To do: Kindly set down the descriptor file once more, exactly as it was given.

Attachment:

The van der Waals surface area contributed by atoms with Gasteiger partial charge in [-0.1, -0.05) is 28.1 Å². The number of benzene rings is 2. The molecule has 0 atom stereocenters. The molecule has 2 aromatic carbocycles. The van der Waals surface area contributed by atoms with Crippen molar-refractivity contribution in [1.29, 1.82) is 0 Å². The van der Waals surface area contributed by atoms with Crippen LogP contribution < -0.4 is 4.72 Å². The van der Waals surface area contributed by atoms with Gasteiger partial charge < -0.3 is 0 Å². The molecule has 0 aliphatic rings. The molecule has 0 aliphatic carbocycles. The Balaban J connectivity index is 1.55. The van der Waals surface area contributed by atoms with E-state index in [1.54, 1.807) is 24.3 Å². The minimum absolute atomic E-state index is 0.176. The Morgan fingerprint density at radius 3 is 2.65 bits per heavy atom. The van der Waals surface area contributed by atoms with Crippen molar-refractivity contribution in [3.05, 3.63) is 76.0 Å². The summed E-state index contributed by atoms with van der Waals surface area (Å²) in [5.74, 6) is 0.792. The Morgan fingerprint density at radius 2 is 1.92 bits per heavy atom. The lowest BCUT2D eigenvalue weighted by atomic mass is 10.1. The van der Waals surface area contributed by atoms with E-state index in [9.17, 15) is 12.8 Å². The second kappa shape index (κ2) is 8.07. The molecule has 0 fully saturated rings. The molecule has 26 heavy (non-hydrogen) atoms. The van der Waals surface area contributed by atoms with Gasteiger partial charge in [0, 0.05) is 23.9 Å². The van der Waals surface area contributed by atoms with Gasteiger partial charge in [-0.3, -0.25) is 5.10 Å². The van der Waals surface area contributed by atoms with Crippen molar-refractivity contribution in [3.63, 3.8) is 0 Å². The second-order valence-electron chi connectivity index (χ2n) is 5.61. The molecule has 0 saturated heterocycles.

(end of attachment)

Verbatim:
The van der Waals surface area contributed by atoms with Gasteiger partial charge in [-0.1, -0.05) is 28.1 Å². The number of benzene rings is 2. The molecule has 0 atom stereocenters. The molecule has 2 aromatic carbocycles. The van der Waals surface area contributed by atoms with Crippen molar-refractivity contribution in [1.29, 1.82) is 0 Å². The van der Waals surface area contributed by atoms with Crippen LogP contribution < -0.4 is 4.72 Å². The van der Waals surface area contributed by atoms with Gasteiger partial charge < -0.3 is 0 Å². The molecule has 0 aliphatic rings. The molecule has 0 aliphatic carbocycles. The Balaban J connectivity index is 1.55. The van der Waals surface area contributed by atoms with E-state index in [1.54, 1.807) is 24.3 Å². The minimum absolute atomic E-state index is 0.176. The Morgan fingerprint density at radius 3 is 2.65 bits per heavy atom. The van der Waals surface area contributed by atoms with Crippen molar-refractivity contribution in [3.05, 3.63) is 76.0 Å². The summed E-state index contributed by atoms with van der Waals surface area (Å²) in [5.74, 6) is 0.792. The Morgan fingerprint density at radius 2 is 1.92 bits per heavy atom. The lowest BCUT2D eigenvalue weighted by atomic mass is 10.1. The van der Waals surface area contributed by atoms with E-state index in [9.17, 15) is 12.8 Å². The second kappa shape index (κ2) is 8.07. The molecule has 0 fully saturated rings. The molecule has 26 heavy (non-hydrogen) atoms. The van der Waals surface area contributed by atoms with Gasteiger partial charge in [0, 0.05) is 23.9 Å². The van der Waals surface area contributed by atoms with Gasteiger partial charge in [-0.3, -0.25) is 5.10 Å². The van der Waals surface area contributed by atoms with Crippen molar-refractivity contribution in [3.63, 3.8) is 0 Å². The second-order valence-electron chi connectivity index (χ2n) is 5.61. The molecule has 0 saturated heterocycles.